Almost all of us are the offspring of immigrants to this country. Too often, however, the latest arrivals to our shore face widespread discrimination. When the government can deny legal rights to one group of people, everyone’s rights are at risk. The ACLU works to ensure that the fundamental constitutional protections of due process and equal protection apply to every person, regardless of race, ethnicity, place of origin, or spoken language.
Immigration in the News
- Feb, 02, 2017: ACLU of Rhode Island Files Demand for Documents on Implementation of Trump’s Immigration Ban
- Jan, 26, 2017: ACLU of RI Responds to Presidential Executive Orders on Immigration
- Sep, 22, 2016: Settlement Reached in Civil Rights Complaint Against RI DMV For Refusing to Accommodate LEP Clients
Immigration Related Court Cases
2014: Olneyville Neighborhood Association v. RI Department of Corrections, RI State Police
- Category: Active Case Immigration Open Government
This open records lawsuit seeks a court order waiving the significant fees the RI Department of Corrections and the RI State Police want to charge the Olneyville Neighborhood Association before turning over records relating to the state's cooperation with federal immingration officials. ONA filed open records requests with these agencies seeking information regarding enforcement of so-called Immigration and Customs Enforcement "holds" that facilitate the transfer of detainees from law enforcement to ICE custody in order to compile a report to be shared with the public. The Department of Corrections sought an estimated $593 for retrieving and copying the records, and the State Police demanded a pre-payment of $1,500 before searching for the documents.
The open records law authorizes courts to waive fees when the information requested "is in the public interest because it is likely to contribute significantly to public understanding of the operations or activities of the government," and this suit argues that ONA's request meets that standard.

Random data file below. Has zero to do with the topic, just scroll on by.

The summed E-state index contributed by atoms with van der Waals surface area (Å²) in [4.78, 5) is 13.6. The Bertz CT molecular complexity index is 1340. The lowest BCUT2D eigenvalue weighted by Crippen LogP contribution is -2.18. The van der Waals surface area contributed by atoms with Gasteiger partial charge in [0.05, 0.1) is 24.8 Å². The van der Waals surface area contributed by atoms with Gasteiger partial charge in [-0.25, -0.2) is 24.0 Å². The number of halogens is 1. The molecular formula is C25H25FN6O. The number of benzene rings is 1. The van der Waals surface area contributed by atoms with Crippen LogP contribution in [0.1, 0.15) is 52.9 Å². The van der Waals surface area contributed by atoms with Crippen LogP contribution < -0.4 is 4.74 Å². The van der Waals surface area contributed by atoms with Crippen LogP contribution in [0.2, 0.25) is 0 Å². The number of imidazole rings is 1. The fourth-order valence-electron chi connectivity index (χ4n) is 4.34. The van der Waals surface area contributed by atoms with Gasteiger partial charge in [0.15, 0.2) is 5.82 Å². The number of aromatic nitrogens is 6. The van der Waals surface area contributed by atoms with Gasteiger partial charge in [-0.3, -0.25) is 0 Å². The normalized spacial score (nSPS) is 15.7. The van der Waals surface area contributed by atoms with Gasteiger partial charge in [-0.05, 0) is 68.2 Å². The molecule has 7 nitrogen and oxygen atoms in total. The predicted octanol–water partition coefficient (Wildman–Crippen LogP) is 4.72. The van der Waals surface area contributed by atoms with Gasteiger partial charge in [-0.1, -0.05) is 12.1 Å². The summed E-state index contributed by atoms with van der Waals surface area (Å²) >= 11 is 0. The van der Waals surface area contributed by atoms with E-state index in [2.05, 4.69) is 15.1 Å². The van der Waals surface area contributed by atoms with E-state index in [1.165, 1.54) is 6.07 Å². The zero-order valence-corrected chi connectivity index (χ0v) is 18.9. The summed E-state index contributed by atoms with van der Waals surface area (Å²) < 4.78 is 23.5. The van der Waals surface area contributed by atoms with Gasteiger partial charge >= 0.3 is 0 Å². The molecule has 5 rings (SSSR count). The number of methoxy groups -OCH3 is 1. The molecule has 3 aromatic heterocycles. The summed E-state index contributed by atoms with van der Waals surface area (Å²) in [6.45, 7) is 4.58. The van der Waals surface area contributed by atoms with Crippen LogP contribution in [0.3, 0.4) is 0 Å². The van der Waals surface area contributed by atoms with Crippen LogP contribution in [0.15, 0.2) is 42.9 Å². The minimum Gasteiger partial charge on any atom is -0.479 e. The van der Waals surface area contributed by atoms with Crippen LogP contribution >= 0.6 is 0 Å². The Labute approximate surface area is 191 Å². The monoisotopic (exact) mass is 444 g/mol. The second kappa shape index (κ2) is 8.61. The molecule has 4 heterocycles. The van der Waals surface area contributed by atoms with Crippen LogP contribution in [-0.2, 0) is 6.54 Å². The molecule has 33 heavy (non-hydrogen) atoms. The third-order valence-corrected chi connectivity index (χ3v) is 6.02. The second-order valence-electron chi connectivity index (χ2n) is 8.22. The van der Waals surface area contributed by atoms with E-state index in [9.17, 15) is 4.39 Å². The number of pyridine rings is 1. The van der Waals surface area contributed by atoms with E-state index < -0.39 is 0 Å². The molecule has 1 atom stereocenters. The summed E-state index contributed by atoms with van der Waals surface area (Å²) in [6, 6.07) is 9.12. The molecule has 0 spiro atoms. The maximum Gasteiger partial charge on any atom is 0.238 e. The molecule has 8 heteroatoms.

2012: Morales v. Chadbourne
- Category: Active Case Discrimination Racial/Ethnic Discrimination Immigration
"When I found out that I was being detained for immigration reasons, I was shocked,” U.S. citizen and North Providence resident Ada Morales said. “I told the Rhode Island officials that I’m a U.S. citizen, and I offered to show them my naturalization certificate and passport, but no one would listen. They just assumed they could hold me because of my Guatemalan background and the color of my skin.”
A lawsuit on behalf of the Ada Morales, a North Providence resident who has twice been detained as a deportable “alien” even though she is a U.S. citizen. The lawsuit alleges that federal Immigration and Customs Enforcement (ICE) officials and Rhode Island officials often bypass Constitutional requirements and safeguards when they detain individuals on immigration grounds.
In February 2014, the U.S. District Court ruled that there are critical constitutional limits on the power of immigration and corrections officials to detain people while investigating their immigration status. In the opinion, U.S. District Judge John J. McConnell, Jr. held that Ms. Morales “has set forth plausible allegations that she was unconstitutionally detained solely based on her national origin and Hispanic last name.” In July of 2015, the U.S. Court of Appeals for the First Circuit upheld that ruling. The district court presently has before it motions for summary judgment, and the ACLU is awaiting a decision on those motions.
Cooperating Attorneys: Mark Freel, Erika Lindberg, Omar Jadwat, and Kate Desormeau
- Lawsuit (Morales v. Chadbourne)
- Ruling on Motion to Dismiss
- Plaintiff's Statement of Undisputed Facts
- Motion for summary judgment brief against the Federal Defendants
- Motion for summary judgment brief against Defendant Wall
- Summary judgment decision
E-Verify (H 5195)
- Category: 2017 Immigrants' Rights
The ACLU of RI submitted written testimony in March to the House Labor committee in opposition to a bill making E-Verify use mandatory by Rhode Island employers, and in favor of a bill (H 5195) keeping the E-Verify program voluntary. The ACLU noted that E-Verify continues to be an error-prone system which disproportionately disqualifies legal workers with Hispanic and Arabic last names, is used by employers to discriminate against potential workers, and fails to prevent undocumented workers from obtaining employment.